- Runs any required processes on the user's machine, either before or after the update has been installed (e.g. the update file is your installer / patcher, the Software Update Wizard automatically launches it once it's finished downloading. However, please be sure to read these important notes on the security implementations and techniques required for launching software installers from automatic update solutions.)
- Elegantly closes all instances of the application to be updated (even in a Terminal Services environment) and either restarts them once the update has been installed or advises all users that the update has been completed.
- Lets you launch web pages to a planned frequency, which can either be used for marketing or product education purposes (independently of automatic updates)
- Gives you a very high degree of control over the 'look and feel' of the update experience.
Software Update Wizard - 1-pass versus 2-pass mode
The Software Update Wizard normally handles all the interface elements associated with processing updates. Under this mode of operation you can either accept its default message texts (which are in PowerProgrammer English!) or you can completely customise the texts yourself using language files. (Language files also allow you to provide messages in users' native languages based on their Windows Regional Settings.) Either way, all you do from your application is give the Software Update Wizard the url of the update script and it does the rest. This is called '1-pass mode'.
However, if you would prefer to handle the interface with the user from within your own application the Software Update Wizard can also operate in 2-pass mode. In this mode, the first call to the Software Update Wizard causes it to download and parse your update script, but instead of actioning the updates it will generate an XML file containing the updates which apply to the user's platform and current software versions. You can then post your interface and make a second call to the Software Update Wizard to make it action the selected updates your interface has determined. The Software Update Wizard then handles the update without showing its interface. Click here for more information on 2-pass mode.
Here is our recommended route through the documentation. Please note that only selected help pages are included in our route to get you started with the Software Update Wizard. Please also see the Help Contents of this help file for the full documentation available to you.
|First Principles.. more..||More information on the Software Update Wizard's capabilities.|
|Architecture||This topic describes the architecture of the Software Update Wizard and explains exactly how it works from a conceptual perspective, so that you understand the implementation and deployment options available. See also our briefing notes on using the Software Update Wizard in a 64 bit environment.|
|Installation||This section explains how to deploy the Software Update Wizard within your own application installers.|
|A Worked Example|| This section takes you through integrating the Software Update Wizard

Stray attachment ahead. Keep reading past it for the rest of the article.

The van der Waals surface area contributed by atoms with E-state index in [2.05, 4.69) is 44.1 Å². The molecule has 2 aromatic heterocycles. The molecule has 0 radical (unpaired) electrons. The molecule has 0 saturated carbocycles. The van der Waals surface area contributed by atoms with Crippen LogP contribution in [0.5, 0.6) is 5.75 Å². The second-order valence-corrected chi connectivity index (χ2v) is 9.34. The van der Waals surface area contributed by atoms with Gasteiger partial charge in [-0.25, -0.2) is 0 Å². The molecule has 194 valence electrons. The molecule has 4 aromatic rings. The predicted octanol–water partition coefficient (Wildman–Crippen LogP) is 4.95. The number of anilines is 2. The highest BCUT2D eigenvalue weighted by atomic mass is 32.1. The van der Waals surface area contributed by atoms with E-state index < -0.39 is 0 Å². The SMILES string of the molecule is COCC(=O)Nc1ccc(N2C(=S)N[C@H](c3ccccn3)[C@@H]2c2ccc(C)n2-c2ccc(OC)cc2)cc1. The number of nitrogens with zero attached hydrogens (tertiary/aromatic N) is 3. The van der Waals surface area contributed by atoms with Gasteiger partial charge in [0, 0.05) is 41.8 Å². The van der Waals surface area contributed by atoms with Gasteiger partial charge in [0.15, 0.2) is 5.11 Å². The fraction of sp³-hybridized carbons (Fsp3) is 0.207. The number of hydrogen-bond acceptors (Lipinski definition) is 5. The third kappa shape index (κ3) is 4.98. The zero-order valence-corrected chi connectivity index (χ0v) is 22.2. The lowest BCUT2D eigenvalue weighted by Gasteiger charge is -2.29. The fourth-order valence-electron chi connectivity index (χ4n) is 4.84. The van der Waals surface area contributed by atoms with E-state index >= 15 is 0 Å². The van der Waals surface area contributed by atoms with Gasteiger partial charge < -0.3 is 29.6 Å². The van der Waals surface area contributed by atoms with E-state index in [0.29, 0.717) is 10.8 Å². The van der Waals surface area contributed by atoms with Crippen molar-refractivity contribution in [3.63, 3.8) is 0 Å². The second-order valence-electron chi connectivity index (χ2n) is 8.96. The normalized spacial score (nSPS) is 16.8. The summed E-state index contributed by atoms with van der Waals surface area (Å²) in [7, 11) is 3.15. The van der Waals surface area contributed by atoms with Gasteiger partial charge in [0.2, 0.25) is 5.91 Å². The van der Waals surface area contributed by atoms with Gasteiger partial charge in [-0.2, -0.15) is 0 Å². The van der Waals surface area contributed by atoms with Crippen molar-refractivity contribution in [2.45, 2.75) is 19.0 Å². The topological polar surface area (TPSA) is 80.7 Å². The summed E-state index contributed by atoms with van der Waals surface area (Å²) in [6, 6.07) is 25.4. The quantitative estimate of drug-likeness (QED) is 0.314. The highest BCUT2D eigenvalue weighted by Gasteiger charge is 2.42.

into your application.
It then describes the sequence of what happens during an update, both from the user's perspective and also from a technical perspective.
|Example update scripts||This section provides numerous examples of Software Update Wizard scripts together with a detailed explanation of how each one works.|
|2-Pass Mode||This section provides help for handling the interface elements of software updates in your own application, rather than allowing the Software Update Wizard to handle the interface with the user.|
|Keywords:||Every Software Update Wizard script keyword described in detail, with examples of usage.|
|Upgrading from V3 to V4||For users of earlier versions of the Software Update Wizard, this section explains that V3 and V4 can coexist if required, and also provides guidance for how you can use V3 to smoothly update your users Software Update Wizard versions to V4.|
|Windows 10 Controlled Folder Access||This page provides the latest information on the Controlled Folder Access feature introduced from Windows 10 version 1709. At the time of writing there are NO issues and no actions required for the Software Update Wizard to operate successfully under Controlled Folder Access.|
|Working with Language Files||The Software Update Wizard can (optionally) support updates in multiple languages, so that you users see advices and prompts in their own language. This section shows you how to implement multi-language updates.|
|Campaign Manager||In addition to providing automatic software updates, the Software Update Wizard can also serve marketing campaigns to your users using a similar approach as update scripts. Your Campaign Manager script can control how often users see your campaigns, when they run from and whether the user has the option to decline the campaigns.|
|Troubleshooting||A big effort has been made in this version to provide developers with the maximum amount of troubleshooting information and feedback. This section explains how to troubleshoot script and deployment issues.|
|Frequently Asked Questions (FAQ)||This is the FAQ page - a collection of hints and tips which you are recommended to read!|
However, we are very happy to provide technical support for our software should you need it. If you require our help or you have suggestions for improving the Software Update Wizard, please email us at support@PowerProgrammer.co.uk. We promise to reply as promptly and helpfully as possible to every message received!
(Please include the text "Software Update Wizard" in your subject text in order to guarantee that your email passes through our spam filters!)
When you request support we will be able to help you most effectively if you give us as much information about the specific problem you are experiencing as you can! So if possible, please include the following (if relevant) in your email:
- A full description of the problem, and whether it happens intermittently or every time.
- Ideally the url of your update script, or failing that, the full script as a text attachment. (If you provide a URL we can run it though in debug mode at our end.)
- Switch SuperLogging on (as described here) and send us a WebUpdateSvc4.log file (located in the System folder) which shows the problem occurring with SuperLogging enabled.
- Any other information you can think of which would help us understand what is happening or enable us to reproduce the behaviour in our test environment.